The possible mechanism(s) by which dietary fat may exert its effect on breast cancer have been ~1nd postulated by Hopkins and West and others to be: a) direct effects at the level of the mammary gland. These effects are based on the physical and chemical properties of fat, the formation of lipid peroxides, alterations in membrane structure and/or function, and enhanced prostaglandin synthesis. Since polyunsaturated fatty acid (PUFA) is converted by free radical reactions to lipid peroxides, a model involving breast cancer and lipid peroxidation has been advanced. Lipid peroxidation has been associated with a variety of the pathological process including mutagenesis and carcinogenisis. It is possible that increased peroxidation of membrane lipids results in alterations in the function of transformed mammary cell membrane which, in turn, acid permit increased rates of growth, or that lipid peroxidation and free radical processes accompanying it are primarily associated with the activation of procarcinogens. Since lard contains 67% polyunsaturated fatty acid, its effect is more prominent in the process of carcinogenesis. b) Indirect effects of fat could be mediated by host systems remote from the mammary gland. In this case the dietary fat secondarily stimulates mammary  full tumor growth by modifying the physiology of the host through altering the: 1) immune rejection responses, 2) ons mixed function oxidases, and 3) endocrine control system. Also, fat has an enhancing effect on breast cancer that development through altering the circulating prolactin levels but not estrogen levels. Prolactin is proposed to mediate the fat effect by virtue of its duel capacity as a liporegulatory hormone and as a promoter of mammary gut tumor development.


Cancer of the prostate is common in the U.S. and western countries and uncommon in Japan and Africa (Fig. 7). One striking difference between diets in high- and low-risk areas is the fat intake (Fig. 8) which accounts for 40% of the daily calories in high-risk areas and 20% calories in low-risk areas.

Clinical studies have shown that the connecting link between dietary fat and the incidence of prostatic cancer is hormonally dependent. Any factor that affects hormonal secretion, retention, and, in particular, the sensitivity of the target organ and/or cells influences the frequency of this cancer. Since fat may modify hormonal systems, it has the potential of inhibiting or enhancing tumorogenesis.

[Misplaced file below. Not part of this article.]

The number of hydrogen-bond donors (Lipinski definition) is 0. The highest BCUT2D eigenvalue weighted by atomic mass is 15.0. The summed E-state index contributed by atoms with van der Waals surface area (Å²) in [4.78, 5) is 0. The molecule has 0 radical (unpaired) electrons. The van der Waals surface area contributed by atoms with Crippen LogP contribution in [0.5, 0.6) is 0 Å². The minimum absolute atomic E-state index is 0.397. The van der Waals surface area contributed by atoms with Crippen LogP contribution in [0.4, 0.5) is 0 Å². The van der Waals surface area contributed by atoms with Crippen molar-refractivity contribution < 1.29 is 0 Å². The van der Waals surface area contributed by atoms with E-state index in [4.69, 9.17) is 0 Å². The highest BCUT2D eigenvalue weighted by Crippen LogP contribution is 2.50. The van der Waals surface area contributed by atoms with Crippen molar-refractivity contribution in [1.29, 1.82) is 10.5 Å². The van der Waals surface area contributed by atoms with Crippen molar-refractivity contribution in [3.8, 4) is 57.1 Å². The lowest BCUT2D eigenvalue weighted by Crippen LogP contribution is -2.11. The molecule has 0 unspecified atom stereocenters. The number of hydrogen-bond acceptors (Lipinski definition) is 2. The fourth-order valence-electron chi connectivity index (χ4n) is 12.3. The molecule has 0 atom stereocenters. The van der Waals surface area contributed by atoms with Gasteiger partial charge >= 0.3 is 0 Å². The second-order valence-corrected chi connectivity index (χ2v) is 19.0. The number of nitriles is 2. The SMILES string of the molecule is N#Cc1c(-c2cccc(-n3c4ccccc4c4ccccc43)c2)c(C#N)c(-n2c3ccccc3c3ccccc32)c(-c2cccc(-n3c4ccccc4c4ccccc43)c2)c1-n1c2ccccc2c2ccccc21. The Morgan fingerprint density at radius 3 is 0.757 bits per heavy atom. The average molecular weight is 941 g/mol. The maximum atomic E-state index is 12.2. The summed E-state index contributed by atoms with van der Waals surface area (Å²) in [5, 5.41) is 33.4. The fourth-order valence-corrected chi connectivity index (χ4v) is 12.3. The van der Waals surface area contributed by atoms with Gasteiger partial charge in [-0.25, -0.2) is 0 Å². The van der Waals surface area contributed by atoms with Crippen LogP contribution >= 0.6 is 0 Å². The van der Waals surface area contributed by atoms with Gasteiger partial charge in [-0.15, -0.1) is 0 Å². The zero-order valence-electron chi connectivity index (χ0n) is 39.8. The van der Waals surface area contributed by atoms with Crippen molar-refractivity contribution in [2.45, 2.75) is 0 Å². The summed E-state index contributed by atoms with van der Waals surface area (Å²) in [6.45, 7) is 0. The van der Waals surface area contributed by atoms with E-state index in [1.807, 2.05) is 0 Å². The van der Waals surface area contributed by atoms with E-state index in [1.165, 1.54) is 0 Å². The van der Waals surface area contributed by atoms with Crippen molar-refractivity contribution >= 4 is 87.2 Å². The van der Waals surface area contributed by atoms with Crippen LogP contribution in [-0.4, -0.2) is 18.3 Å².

The incidence of endometrial cancer is highly correlated wth levels of fat consumption (Fig. 9). The of incidence of endometrial cancer is also highly correlated with those of breast cancer and colon cancer, which are also both thought possibly to be causally related to fat consumption.Epidemiologic studies have identified the following factors as associated with a high individual risk of endometrial cancer: obesity , early menarche, late menopause, diabetes mellitus, and excessive production of estrogen and all of these factors may be explicable through a common mechanism which is dietary excess of fat.The precise role of estrogens in the genesis of endometrial cancer is still uncertain. It has been suggested that estrone may be directly carcinogenic. It is possible, however, that excessive endometrial stimulation by estrogens may facilitate the action of other carcinogens. If this is the case and diet is the principal determinant of excessive estrogen production in women with endometrial cancer, then this is another example of an effect of diet on the susceptibility of a tissue to carcinogenesis.

Seventh-Day Adventist women in general (about 50% of whom are vegetarian) have about a 40% lower mortality from endometrical cancer than the general population. This is consistent with the role of fat in the incidence of endometrial cancer .


Studies on imigrants have provided valuable information on the influence of fat in the genesis of pancreatic cancer. A study on Japanese immigrants to the U.S.A. showed that the standardized mortality rates, for pancreatic cancer was higher among Japanese Americans as compared with white Americans. Similarly,  the rate incidence of pancreatic cancer among religious groups who adhere to non-pork diets, such as Seventh-Day Adventists, are all in the vicinity of 50-75% of the general rates.

The hypothesis for the etiology of pancreatic cancer by Wynder is that fat causes an increase in bile excretion which, in turn, may contain carcinogens and/or co-carcinogens and promoters and that this bile, refluxed into the pancreatic duct, may cause pancreatic cancer. Also, the effect of fats on the composition of the biliary bile acid have been shown to act as promoters.